The CT imaging rate for pregnant women at two hospitals affiliated with Brown University’s medical school grew at an explosive 25.3% annual rate from 1997 and 2006, while medical imaging involving ionizing radiation for this population more than doubled.
The CT imaging rate for pregnant women at two hospitals affiliated with Brown University's medical school grew at an explosive 25.3% annual rate from 1997 and 2006, while medical imaging involving ionizing radiation for this population more than doubled.
A study that in appeared in March on the online edition of Radiology raised concern among radiologists who have suspected that pregnant women and their fetuses have been exposed to increasing amounts of ionizing radiation because of the growing popularity of CT and nuclear imaging.
"This study is a yellow light for radiologists," said Dr. Fergus Coakley, a professor of radiology and biomedical imaging at the University of California, San Francisco.
Physicians need to be very conscious of the use of imaging studies in pregnancy, especially those that involve substantial doses of radiation to the fetus, he said in an interview with Diagnostic Imaging.
The 10-year retrospective review at the Rhode Island Hospital and Women and Infants' Hospital in Providence focused on CT, fluoroscopy, nuclear medicine, and plain-film x-ray studies, all of which involve exposure to ionizing radiation. Both facilities are affiliated with the Brown Alpert Medical School, where the study was performed.
Lead investigator Dr. Elizabeth Lazarus and colleagues evaluated 5270 exams and 3285 patients. Over the 10-year duration of the study, the number of patients imaged annually rose from 237 to 449, and the number of exams increased from 331 to 732. This represented an 89% increase in patients and a 121% increase in the number of exams. During the same 10 years, the number of deliveries increased 7% from 8661 to 9264, resulting in a rise in the imaging utilization rate per 1000 deliveries of 107%.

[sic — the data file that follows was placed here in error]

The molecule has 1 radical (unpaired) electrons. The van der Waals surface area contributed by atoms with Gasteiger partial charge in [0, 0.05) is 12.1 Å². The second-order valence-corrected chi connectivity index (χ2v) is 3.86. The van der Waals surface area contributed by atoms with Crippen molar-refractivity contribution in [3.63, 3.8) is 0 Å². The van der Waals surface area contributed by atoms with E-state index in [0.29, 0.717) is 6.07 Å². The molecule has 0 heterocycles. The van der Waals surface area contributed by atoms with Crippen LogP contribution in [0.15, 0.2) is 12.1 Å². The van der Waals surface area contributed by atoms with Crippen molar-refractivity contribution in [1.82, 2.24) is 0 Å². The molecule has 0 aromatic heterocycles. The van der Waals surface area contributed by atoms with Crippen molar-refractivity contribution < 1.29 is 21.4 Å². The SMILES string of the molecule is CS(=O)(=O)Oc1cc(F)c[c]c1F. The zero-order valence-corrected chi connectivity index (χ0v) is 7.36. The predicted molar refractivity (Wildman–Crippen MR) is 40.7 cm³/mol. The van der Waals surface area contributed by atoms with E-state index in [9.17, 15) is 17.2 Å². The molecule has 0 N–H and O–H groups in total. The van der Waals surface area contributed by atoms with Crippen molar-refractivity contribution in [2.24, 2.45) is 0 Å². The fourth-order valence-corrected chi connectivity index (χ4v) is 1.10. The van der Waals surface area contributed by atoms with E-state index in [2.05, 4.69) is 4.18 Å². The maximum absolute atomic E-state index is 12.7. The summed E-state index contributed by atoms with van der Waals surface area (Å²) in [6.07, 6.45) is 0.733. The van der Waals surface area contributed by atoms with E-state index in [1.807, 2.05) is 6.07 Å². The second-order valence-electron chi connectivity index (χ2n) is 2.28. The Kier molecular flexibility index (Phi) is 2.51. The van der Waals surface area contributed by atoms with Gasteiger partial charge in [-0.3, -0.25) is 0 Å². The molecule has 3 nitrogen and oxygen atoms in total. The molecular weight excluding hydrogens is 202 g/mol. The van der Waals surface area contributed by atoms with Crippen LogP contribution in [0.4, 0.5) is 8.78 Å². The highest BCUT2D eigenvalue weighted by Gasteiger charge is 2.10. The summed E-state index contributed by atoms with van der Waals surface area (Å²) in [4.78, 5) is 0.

Lazarus reported that nuclear medicine use rose 11.6% per year, while fluoro use jumped 10.6% per year, and plain-film x-rays increased 6.8% per year.
The study estimated that each CT exam exposed the fetus to 4.3 mGy of radiation. Fetal exposures for fluoro, nuclear imaging, and plain-film x-ray exams were 2.91 mGy, 0.4 mGy, and 0.43 mGy, respectively.
CT exams are not routinely ordered for pregnant women, but they may be needed to detected suspected life-threatening conditions such as brain hemorrhage, pulmonary embolism, or appendicitis. The Rhode Island study broke down the studies:
• Head: 37%
• Abdomen and pelvis: 32%
• Pulmonary angiograms: 27%
• Limbs, spine, neck, and chest: 4%
"Our study did not examine the causes of the increases," Lazarus said in an interview with Diagnostic Imaging. "We know from other studies that imaging, particularly CT and MR, has been increasing in the general population." The causes of the increase could be more awareness of CT's usefulness in diagnosing and triaging patients as well as replacing other exams like intravenous urography, she said.
"We also think, due to the risks of surgery during pregnancy, that CT has been used to help avoid surgery or to increase clinical confidence in a surgically relevant diagnosis prior to surgery," she said.
Lazarus expressed confidence in the safety of imaging involving ionizing radiation when performed during pregnancy, though the study should raise awareness about imaging trends in pregnant patients. The study may help efforts by radiologists to minimize radiation exposure, she said.
Lazarus predicted that the trend toward higher CT use will continue. She touted the potential value of electronic medical records to help physicians track imaging procedures performed on pregnant patients and to recognize the potential value of nonionizing MRI and ultrasound for this population.
For more information from the Diagnostic Imaging and SearchMedica archives:
MR offers different option for pregnant appendicitis patientsRadiation dose reduction themes color RSNA 2008Protocols for pregnant patients increase safety